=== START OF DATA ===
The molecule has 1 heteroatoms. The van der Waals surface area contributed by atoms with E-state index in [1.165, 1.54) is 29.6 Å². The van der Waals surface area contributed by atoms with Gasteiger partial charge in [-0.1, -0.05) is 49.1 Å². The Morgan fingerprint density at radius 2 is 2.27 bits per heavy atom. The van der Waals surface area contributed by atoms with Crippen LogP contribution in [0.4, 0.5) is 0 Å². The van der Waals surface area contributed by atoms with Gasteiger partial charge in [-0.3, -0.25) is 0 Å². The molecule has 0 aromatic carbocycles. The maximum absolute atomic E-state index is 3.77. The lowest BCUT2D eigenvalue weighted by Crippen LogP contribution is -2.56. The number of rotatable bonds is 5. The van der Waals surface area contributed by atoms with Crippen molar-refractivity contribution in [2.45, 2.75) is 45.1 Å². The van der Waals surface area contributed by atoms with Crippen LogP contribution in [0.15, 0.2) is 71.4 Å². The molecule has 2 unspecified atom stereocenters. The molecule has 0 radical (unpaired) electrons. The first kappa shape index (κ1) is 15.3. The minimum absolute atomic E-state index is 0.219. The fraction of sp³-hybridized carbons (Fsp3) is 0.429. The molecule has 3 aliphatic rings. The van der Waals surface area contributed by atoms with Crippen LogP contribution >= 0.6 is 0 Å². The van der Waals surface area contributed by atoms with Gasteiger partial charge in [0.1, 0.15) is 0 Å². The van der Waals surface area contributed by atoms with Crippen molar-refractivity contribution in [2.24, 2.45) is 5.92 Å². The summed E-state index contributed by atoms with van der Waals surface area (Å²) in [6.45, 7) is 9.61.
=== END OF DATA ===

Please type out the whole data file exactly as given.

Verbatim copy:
The molecule has 1 heteroatoms. The van der Waals surface area contributed by atoms with E-state index in [1.165, 1.54) is 29.6 Å². The van der Waals surface area contributed by atoms with Gasteiger partial charge in [-0.1, -0.05) is 49.1 Å². The Morgan fingerprint density at radius 2 is 2.27 bits per heavy atom. The van der Waals surface area contributed by atoms with Crippen LogP contribution in [0.4, 0.5) is 0 Å². The van der Waals surface area contributed by atoms with Gasteiger partial charge in [-0.3, -0.25) is 0 Å². The molecule has 0 aromatic carbocycles. The maximum absolute atomic E-state index is 3.77. The lowest BCUT2D eigenvalue weighted by Crippen LogP contribution is -2.56. The number of rotatable bonds is 5. The van der Waals surface area contributed by atoms with Crippen molar-refractivity contribution in [2.45, 2.75) is 45.1 Å². The van der Waals surface area contributed by atoms with Crippen LogP contribution in [0.15, 0.2) is 71.4 Å². The molecule has 2 unspecified atom stereocenters. The molecule has 0 radical (unpaired) electrons. The first kappa shape index (κ1) is 15.3. The minimum absolute atomic E-state index is 0.219. The fraction of sp³-hybridized carbons (Fsp3) is 0.429. The molecule has 3 aliphatic rings. The van der Waals surface area contributed by atoms with Crippen LogP contribution >= 0.6 is 0 Å². The van der Waals surface area contributed by atoms with Gasteiger partial charge in [0.1, 0.15) is 0 Å². The van der Waals surface area contributed by atoms with Crippen molar-refractivity contribution in [2.24, 2.45) is 5.92 Å². The summed E-state index contributed by atoms with van der Waals surface area (Å²) in [6.45, 7) is 9.61.